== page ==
The AAVMC advocates for schools and institutions that prepare students for their veterinary careers, representing more than 30 U.S. veterinary medical colleges, all five Canadian colleges of veterinary medicine, and eight U.S. departments of veterinary science. Site includes a listing of veterinary colleges, sorted by state.
Founded in 1954, the AAEP represents more than 9,000 veterinarians and students who are dedicated to the care of horse breeds. The organization has a job board and advocates for ethical standards, education, and professional development.
The ASAS publishes more than 500 scholarly articles a year in its Journal of Animal Science. It provides research and scientific information along with insight into career development for educators and animal scientists.
Headquartered in Belgium, the IVSA is run by run by volunteer veterinary students. Its website offers information on foreign exchange programs, networking with practitioners, scholarships, training events, and international symposia.
The VBMA assists veterinarians and students in the development of key skills in networking, personal management, knowledge of student loans, finance, communication, and business operations.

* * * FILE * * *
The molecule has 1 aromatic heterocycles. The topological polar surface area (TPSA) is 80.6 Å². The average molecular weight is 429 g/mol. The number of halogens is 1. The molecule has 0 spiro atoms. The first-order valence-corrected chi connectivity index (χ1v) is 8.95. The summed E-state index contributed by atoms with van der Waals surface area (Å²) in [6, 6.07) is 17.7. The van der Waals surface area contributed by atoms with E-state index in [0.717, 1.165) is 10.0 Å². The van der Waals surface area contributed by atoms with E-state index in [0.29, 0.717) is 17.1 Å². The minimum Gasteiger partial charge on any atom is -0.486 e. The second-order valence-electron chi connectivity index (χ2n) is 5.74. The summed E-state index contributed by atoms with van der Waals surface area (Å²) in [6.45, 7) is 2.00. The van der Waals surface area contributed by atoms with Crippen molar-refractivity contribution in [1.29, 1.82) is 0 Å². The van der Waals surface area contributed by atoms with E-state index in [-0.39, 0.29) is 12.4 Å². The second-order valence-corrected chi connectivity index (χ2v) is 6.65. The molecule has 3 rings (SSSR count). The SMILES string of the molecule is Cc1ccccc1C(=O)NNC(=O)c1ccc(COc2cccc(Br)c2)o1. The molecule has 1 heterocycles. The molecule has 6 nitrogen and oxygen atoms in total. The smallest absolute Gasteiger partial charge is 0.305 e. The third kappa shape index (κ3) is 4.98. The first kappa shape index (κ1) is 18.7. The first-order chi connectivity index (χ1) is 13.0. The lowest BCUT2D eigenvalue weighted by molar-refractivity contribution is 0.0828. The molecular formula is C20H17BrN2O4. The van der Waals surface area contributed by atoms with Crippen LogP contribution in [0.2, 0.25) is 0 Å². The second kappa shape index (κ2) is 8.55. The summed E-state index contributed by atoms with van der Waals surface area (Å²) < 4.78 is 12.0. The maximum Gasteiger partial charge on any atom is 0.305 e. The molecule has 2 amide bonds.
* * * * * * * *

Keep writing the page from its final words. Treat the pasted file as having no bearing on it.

Veterinarians never stop learning or conducting research. Students may want to familiarize themselves with the following helpful resources that offer information from government agencies and professional organizations. Learn about animal hospitals, government regulations, and associations offering advice on building your business:
Made up of public health veterinarians, NAFV serves Veterinary Medical Officers with leadership roles in national animal health programs. Its resources are helpful for those who plan to work in the livestock field as a federal employee. Find information on state requirements, student loan forgiveness programs, and continuing education.